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Strategy Endorsed for Welfare Reform

January 07, 1998|MIGUEL BUSTILLO

Acknowledging that the effort is still a work in progress, the Ventura County Board of Supervisors on Tuesday unanimously approved a plan for implementing state and federal welfare reforms.

The county's strategy for carrying out the state CalWORKS program consists of developing a "one-stop interagency system" to help families "achieve and maintain self-sufficiency through employment."

The plan is the culmination of a two-year effort by county leaders.

"I think the plan is representative of all the things we have talked about," said Supervisor John K. Flynn, who has led the county's welfare reform efforts. "1998 is going to be a big year for welfare reform."

About 28,000 people in Ventura County depend on the nation's 60-year-old welfare system. But starting this month, the system will serve as only a temporary crutch: Welfare recipients can now receive only five years of assistance during their lives.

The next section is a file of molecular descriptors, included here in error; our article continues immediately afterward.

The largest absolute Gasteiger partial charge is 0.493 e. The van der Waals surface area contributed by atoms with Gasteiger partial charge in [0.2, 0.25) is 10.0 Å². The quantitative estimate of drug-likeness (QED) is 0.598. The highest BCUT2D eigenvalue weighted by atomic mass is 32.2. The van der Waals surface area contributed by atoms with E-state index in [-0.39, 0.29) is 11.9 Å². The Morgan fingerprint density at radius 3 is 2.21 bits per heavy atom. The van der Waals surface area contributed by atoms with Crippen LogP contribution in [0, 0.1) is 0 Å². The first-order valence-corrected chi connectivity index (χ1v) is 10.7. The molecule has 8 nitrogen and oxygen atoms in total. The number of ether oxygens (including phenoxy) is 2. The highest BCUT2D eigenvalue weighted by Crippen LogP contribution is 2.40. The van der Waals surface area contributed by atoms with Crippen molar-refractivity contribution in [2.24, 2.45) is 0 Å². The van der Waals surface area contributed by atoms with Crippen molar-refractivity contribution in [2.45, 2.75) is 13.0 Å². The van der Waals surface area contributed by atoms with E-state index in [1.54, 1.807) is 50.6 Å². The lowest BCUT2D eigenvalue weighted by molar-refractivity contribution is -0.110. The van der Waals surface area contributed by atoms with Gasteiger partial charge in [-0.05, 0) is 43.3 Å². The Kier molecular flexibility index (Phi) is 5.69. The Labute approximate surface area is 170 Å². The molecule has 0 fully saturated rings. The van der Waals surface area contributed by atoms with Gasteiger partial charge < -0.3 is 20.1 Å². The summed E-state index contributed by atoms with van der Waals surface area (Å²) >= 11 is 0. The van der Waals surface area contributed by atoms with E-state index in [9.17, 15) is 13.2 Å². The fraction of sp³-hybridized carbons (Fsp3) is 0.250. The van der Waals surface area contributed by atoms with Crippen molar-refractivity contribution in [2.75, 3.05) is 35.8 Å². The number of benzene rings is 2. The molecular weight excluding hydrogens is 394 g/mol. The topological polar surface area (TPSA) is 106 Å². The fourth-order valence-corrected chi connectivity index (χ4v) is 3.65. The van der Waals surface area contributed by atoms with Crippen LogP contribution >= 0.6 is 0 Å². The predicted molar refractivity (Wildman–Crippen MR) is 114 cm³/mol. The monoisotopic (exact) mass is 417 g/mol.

With $5 million to spend in the next six months, the county will be shepherding 8,700 families--mostly single women with children--into the job market.

To make the transition easier, the state will provide increased financial assistance for job-training and child-care programs.

Supervisors said the plan represents a major step forward but will need continuous work to achieve its goals. One obvious flaw, said Supervisor Kathy Long, is the lack of a transportation plan to help people get to work.

A potential problem, Supervisor Judy Mikels said, is the need to organize the public-private partnership envisioned as the key to putting welfare recipients on a career path without enlarging bureaucracy. To involve the private sector more fully, Mikels advocates a broad outreach effort.

Penny Bohannon of the Ventura County Economic Development Assn. told the Board of Supervisors the group would like to help put together a forum explaining to businesses why they should employ more welfare recipients.

"Unless we want to see the government get bigger, that's what we need to do," Bohannon said afterward. "The jobs are the ultimate answer, and they are in the private sector."

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